A 36-column bamboo structure, designed by Tokyo-based Atelier Bow-Wow and inspired by a traditional Indian Mandapa—a pillared outdoor hall for events—will serve as a mobile pavilion and hub for the happenings. Atelier Bow-Wow designed all three BWM Guggemheim Lab pavilions, part of a collaboration between the museum and the car company. The pavilion will be built at the Dr. Bhau Daji Lad Museum and will open on December 9, 2012. Pop-up sites are also planned throughout the city.
On March 31, the Wright auction house gingerly dipped into controversy with its sale of 23 lots of office furniture from Chandigarh even as the Indian government launched a belated international campaign to recover the pieces designed by Pierre Jeanneret for the masterwork by cousin Corbusier.
Like its neighbor to the northeast, India is urbanizing at break-neck speed. Much of the resulting development takes the shape of monotonous towers and slabs designed to house the maximum number people as quickly as possible. The innovative Dutch firm MVRDV’s project Amanora Apartment City punches through, twists, and slices off pieces of a monolithic superstructure, to create a new park-side landmark within a largely undifferentiated urban field.
Keeping Cooper. There’s a fight brewing over the demolition of the 186-year-old 35 Cooper Square. A demolition permit had been issued and subsequent stop work orders and candlelight vigils. The small federal style structure was once home to descendants of Peter Stuyvesant and beatnik Diane DiPrima. Keep tabs on the little building at EV Grieve and the Bowery Alliance (And in other Cooper Square preservation news, what’s going to happen to the Astor Place mosaics under the planned pedestrian plaza upgrades?)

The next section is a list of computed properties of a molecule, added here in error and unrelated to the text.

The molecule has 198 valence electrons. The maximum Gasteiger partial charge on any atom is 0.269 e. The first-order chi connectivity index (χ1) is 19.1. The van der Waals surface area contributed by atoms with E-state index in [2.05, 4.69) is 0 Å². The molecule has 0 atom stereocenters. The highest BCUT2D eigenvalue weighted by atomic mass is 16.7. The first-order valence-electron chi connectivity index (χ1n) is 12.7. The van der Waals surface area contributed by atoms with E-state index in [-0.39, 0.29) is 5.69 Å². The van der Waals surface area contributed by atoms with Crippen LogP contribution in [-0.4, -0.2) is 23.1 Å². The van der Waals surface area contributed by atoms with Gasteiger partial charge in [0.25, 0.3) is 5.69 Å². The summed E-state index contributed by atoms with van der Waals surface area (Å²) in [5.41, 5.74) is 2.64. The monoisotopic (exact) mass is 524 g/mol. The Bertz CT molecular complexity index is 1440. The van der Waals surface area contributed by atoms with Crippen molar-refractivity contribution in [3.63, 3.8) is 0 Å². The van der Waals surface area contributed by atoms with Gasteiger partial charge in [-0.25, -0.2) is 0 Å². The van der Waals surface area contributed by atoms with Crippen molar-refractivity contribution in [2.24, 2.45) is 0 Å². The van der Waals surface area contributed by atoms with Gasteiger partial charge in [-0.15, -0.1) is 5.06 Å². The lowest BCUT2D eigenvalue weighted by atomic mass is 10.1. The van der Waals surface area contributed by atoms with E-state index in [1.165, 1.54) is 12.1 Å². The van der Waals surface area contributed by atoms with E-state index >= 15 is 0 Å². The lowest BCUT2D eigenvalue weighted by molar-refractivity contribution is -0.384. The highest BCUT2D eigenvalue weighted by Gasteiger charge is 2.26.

Yesterday AN learned, via ArchNewsNow, that Prince Charles is planning a new town in India that draws its inspiration from the slums and informal settlements of Calcutta and Bangalore. While the Prince has long been a bete noire for modernists, his interest in vernacular, impromptu settlements is in line with modern architects like the members of Team 10 and Bernard Rudofsky.
The Prince is no stranger to town building, having created a simulacrum of a medieval village at Poundbury. In India, the Prince’s Foundation for the Built Environment plans to build 3000 homes–for an estimated 15,000 low income residents–interwoven with schools and small shops.
“We have a great deal to learn about how complex systems can self-organize to create a harmonious whole,” the Prince said in a statement, according to the Daily Mail. The Prince, widely admired for his work on sustainable agriculture, plans to include green features like rainwater collectors and natural ventilation.
The past ten years have seen an impressive amount of economic growth and infrastructural development in India, and the nation is becoming more and more a well established market for American architectural talent. This trend doesn’t seem to be changing as we embark on a new decade. One sign of that is the September 2009 opening of an office in Mumbai by structural engineering firm Leslie E. Robertson Associates (LERA). Founded in 1923 in New York City, LERA has contributed its services to many of the city’s iconic structures (such as the World Trade Center) and has designed buildings all around the world, but this will be its first foreign office. A release by the firm cited a “growing workload” and the need to “facilitate client relations” as key reasons for the opening. LERA will join a number of other American architecture firms that have recently opened branches in the subcontinent, including HOK and Perkins Eastman. See some of the projects LERA has worked on after the jump.